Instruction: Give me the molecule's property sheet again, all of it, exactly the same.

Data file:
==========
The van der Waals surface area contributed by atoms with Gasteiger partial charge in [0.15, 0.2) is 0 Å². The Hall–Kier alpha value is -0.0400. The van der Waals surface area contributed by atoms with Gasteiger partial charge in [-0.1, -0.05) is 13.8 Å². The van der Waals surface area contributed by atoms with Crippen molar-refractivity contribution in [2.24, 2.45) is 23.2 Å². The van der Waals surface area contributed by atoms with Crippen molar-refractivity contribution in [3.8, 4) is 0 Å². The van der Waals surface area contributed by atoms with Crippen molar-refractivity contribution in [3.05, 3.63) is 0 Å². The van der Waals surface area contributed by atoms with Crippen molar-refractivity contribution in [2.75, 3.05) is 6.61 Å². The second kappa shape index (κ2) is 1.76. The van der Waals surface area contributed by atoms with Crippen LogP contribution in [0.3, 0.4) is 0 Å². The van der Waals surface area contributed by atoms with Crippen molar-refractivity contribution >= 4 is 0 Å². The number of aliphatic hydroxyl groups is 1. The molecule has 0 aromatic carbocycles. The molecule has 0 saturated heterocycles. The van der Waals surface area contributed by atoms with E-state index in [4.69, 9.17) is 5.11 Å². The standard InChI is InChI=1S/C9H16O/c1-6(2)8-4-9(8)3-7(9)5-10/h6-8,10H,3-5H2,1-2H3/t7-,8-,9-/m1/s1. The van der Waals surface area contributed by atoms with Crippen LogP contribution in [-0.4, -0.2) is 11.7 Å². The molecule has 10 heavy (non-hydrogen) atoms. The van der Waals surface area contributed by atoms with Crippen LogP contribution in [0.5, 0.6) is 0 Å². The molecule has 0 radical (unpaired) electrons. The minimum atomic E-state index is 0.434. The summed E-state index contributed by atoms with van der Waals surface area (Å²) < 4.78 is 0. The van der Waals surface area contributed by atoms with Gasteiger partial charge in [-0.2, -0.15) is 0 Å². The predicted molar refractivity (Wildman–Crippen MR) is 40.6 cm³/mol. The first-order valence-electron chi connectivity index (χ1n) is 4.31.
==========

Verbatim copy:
The van der Waals surface area contributed by atoms with Gasteiger partial charge in [0.15, 0.2) is 0 Å². The Hall–Kier alpha value is -0.0400. The van der Waals surface area contributed by atoms with Gasteiger partial charge in [-0.1, -0.05) is 13.8 Å². The van der Waals surface area contributed by atoms with Crippen molar-refractivity contribution in [2.24, 2.45) is 23.2 Å². The van der Waals surface area contributed by atoms with Crippen molar-refractivity contribution in [3.8, 4) is 0 Å². The van der Waals surface area contributed by atoms with Crippen molar-refractivity contribution in [3.05, 3.63) is 0 Å². The van der Waals surface area contributed by atoms with Crippen molar-refractivity contribution in [2.75, 3.05) is 6.61 Å². The second kappa shape index (κ2) is 1.76. The van der Waals surface area contributed by atoms with Crippen LogP contribution in [0.3, 0.4) is 0 Å². The van der Waals surface area contributed by atoms with Crippen molar-refractivity contribution >= 4 is 0 Å². The number of aliphatic hydroxyl groups is 1. The molecule has 0 aromatic carbocycles. The molecule has 0 saturated heterocycles. The van der Waals surface area contributed by atoms with E-state index in [4.69, 9.17) is 5.11 Å². The standard InChI is InChI=1S/C9H16O/c1-6(2)8-4-9(8)3-7(9)5-10/h6-8,10H,3-5H2,1-2H3/t7-,8-,9-/m1/s1. The van der Waals surface area contributed by atoms with Crippen LogP contribution in [-0.4, -0.2) is 11.7 Å². The molecule has 10 heavy (non-hydrogen) atoms. The van der Waals surface area contributed by atoms with Crippen LogP contribution in [0.5, 0.6) is 0 Å². The molecule has 0 radical (unpaired) electrons. The minimum atomic E-state index is 0.434. The summed E-state index contributed by atoms with van der Waals surface area (Å²) < 4.78 is 0. The van der Waals surface area contributed by atoms with Gasteiger partial charge in [-0.2, -0.15) is 0 Å². The predicted molar refractivity (Wildman–Crippen MR) is 40.6 cm³/mol. The first-order valence-electron chi connectivity index (χ1n) is 4.31.